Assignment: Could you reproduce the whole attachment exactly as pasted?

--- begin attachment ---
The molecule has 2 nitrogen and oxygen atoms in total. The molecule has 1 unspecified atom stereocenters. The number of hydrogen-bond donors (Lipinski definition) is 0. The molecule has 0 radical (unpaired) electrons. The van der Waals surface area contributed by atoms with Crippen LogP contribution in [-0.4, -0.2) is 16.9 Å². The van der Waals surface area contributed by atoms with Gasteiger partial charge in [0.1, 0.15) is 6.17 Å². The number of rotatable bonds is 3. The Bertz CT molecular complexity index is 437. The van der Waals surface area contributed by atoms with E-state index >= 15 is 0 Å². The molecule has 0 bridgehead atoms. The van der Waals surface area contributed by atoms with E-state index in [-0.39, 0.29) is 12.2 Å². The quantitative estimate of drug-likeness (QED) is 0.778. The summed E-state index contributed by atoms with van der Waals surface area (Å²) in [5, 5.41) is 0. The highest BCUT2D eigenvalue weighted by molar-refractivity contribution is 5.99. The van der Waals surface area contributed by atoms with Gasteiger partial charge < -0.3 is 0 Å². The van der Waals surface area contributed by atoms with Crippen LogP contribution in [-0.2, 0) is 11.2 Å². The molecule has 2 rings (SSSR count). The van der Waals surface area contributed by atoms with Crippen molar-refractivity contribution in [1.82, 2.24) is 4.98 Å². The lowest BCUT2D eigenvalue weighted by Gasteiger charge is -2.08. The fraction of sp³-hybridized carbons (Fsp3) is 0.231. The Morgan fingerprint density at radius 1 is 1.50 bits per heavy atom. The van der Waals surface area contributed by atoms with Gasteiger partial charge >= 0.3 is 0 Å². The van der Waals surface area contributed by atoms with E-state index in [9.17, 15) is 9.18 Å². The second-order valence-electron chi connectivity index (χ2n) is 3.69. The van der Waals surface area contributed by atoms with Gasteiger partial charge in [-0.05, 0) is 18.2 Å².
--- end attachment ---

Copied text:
The molecule has 2 nitrogen and oxygen atoms in total. The molecule has 1 unspecified atom stereocenters. The number of hydrogen-bond donors (Lipinski definition) is 0. The molecule has 0 radical (unpaired) electrons. The van der Waals surface area contributed by atoms with Crippen LogP contribution in [-0.4, -0.2) is 16.9 Å². The van der Waals surface area contributed by atoms with Gasteiger partial charge in [0.1, 0.15) is 6.17 Å². The number of rotatable bonds is 3. The Bertz CT molecular complexity index is 437. The van der Waals surface area contributed by atoms with E-state index >= 15 is 0 Å². The molecule has 0 bridgehead atoms. The van der Waals surface area contributed by atoms with E-state index in [-0.39, 0.29) is 12.2 Å². The quantitative estimate of drug-likeness (QED) is 0.778. The summed E-state index contributed by atoms with van der Waals surface area (Å²) in [5, 5.41) is 0. The highest BCUT2D eigenvalue weighted by molar-refractivity contribution is 5.99. The van der Waals surface area contributed by atoms with Gasteiger partial charge < -0.3 is 0 Å². The van der Waals surface area contributed by atoms with Crippen LogP contribution in [-0.2, 0) is 11.2 Å². The molecule has 2 rings (SSSR count). The van der Waals surface area contributed by atoms with Crippen molar-refractivity contribution in [1.82, 2.24) is 4.98 Å². The lowest BCUT2D eigenvalue weighted by Gasteiger charge is -2.08. The fraction of sp³-hybridized carbons (Fsp3) is 0.231. The Morgan fingerprint density at radius 1 is 1.50 bits per heavy atom. The van der Waals surface area contributed by atoms with Gasteiger partial charge >= 0.3 is 0 Å². The van der Waals surface area contributed by atoms with E-state index in [9.17, 15) is 9.18 Å². The second-order valence-electron chi connectivity index (χ2n) is 3.69. The van der Waals surface area contributed by atoms with Gasteiger partial charge in [-0.05, 0) is 18.2 Å².